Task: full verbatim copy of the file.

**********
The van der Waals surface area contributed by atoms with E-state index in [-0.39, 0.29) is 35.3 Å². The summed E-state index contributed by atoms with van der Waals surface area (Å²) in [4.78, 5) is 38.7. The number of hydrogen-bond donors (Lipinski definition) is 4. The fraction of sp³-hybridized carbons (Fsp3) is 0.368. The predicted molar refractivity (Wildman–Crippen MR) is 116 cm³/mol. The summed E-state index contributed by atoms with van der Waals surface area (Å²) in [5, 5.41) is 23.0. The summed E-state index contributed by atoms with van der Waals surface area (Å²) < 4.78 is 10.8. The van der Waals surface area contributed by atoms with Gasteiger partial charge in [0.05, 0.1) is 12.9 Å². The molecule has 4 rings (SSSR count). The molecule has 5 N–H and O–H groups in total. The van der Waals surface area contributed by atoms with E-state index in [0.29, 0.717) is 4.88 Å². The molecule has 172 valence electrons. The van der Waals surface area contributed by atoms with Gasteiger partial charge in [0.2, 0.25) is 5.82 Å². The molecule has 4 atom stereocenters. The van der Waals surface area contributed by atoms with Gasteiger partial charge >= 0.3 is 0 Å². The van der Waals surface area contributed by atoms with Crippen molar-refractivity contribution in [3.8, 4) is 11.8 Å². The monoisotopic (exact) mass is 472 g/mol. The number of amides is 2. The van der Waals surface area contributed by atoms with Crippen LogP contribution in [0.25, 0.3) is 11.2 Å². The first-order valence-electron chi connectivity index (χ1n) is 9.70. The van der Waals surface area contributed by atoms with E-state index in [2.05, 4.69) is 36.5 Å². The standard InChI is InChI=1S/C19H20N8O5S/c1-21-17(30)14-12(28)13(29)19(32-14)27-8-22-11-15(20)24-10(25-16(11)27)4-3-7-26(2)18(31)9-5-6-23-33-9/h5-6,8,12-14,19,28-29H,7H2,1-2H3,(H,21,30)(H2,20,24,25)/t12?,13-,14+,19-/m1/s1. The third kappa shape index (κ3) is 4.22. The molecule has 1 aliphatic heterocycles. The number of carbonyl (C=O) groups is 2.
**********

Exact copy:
The van der Waals surface area contributed by atoms with E-state index in [-0.39, 0.29) is 35.3 Å². The summed E-state index contributed by atoms with van der Waals surface area (Å²) in [4.78, 5) is 38.7. The number of hydrogen-bond donors (Lipinski definition) is 4. The fraction of sp³-hybridized carbons (Fsp3) is 0.368. The predicted molar refractivity (Wildman–Crippen MR) is 116 cm³/mol. The summed E-state index contributed by atoms with van der Waals surface area (Å²) in [5, 5.41) is 23.0. The summed E-state index contributed by atoms with van der Waals surface area (Å²) < 4.78 is 10.8. The van der Waals surface area contributed by atoms with Gasteiger partial charge in [0.05, 0.1) is 12.9 Å². The molecule has 4 rings (SSSR count). The molecule has 5 N–H and O–H groups in total. The van der Waals surface area contributed by atoms with E-state index in [0.29, 0.717) is 4.88 Å². The molecule has 172 valence electrons. The van der Waals surface area contributed by atoms with Gasteiger partial charge in [0.2, 0.25) is 5.82 Å². The molecule has 4 atom stereocenters. The van der Waals surface area contributed by atoms with Gasteiger partial charge >= 0.3 is 0 Å². The van der Waals surface area contributed by atoms with Crippen molar-refractivity contribution in [3.8, 4) is 11.8 Å². The monoisotopic (exact) mass is 472 g/mol. The number of amides is 2. The van der Waals surface area contributed by atoms with Crippen LogP contribution in [0.25, 0.3) is 11.2 Å². The first-order valence-electron chi connectivity index (χ1n) is 9.70. The van der Waals surface area contributed by atoms with E-state index in [2.05, 4.69) is 36.5 Å². The standard InChI is InChI=1S/C19H20N8O5S/c1-21-17(30)14-12(28)13(29)19(32-14)27-8-22-11-15(20)24-10(25-16(11)27)4-3-7-26(2)18(31)9-5-6-23-33-9/h5-6,8,12-14,19,28-29H,7H2,1-2H3,(H,21,30)(H2,20,24,25)/t12?,13-,14+,19-/m1/s1. The third kappa shape index (κ3) is 4.22. The molecule has 1 aliphatic heterocycles. The number of carbonyl (C=O) groups is 2.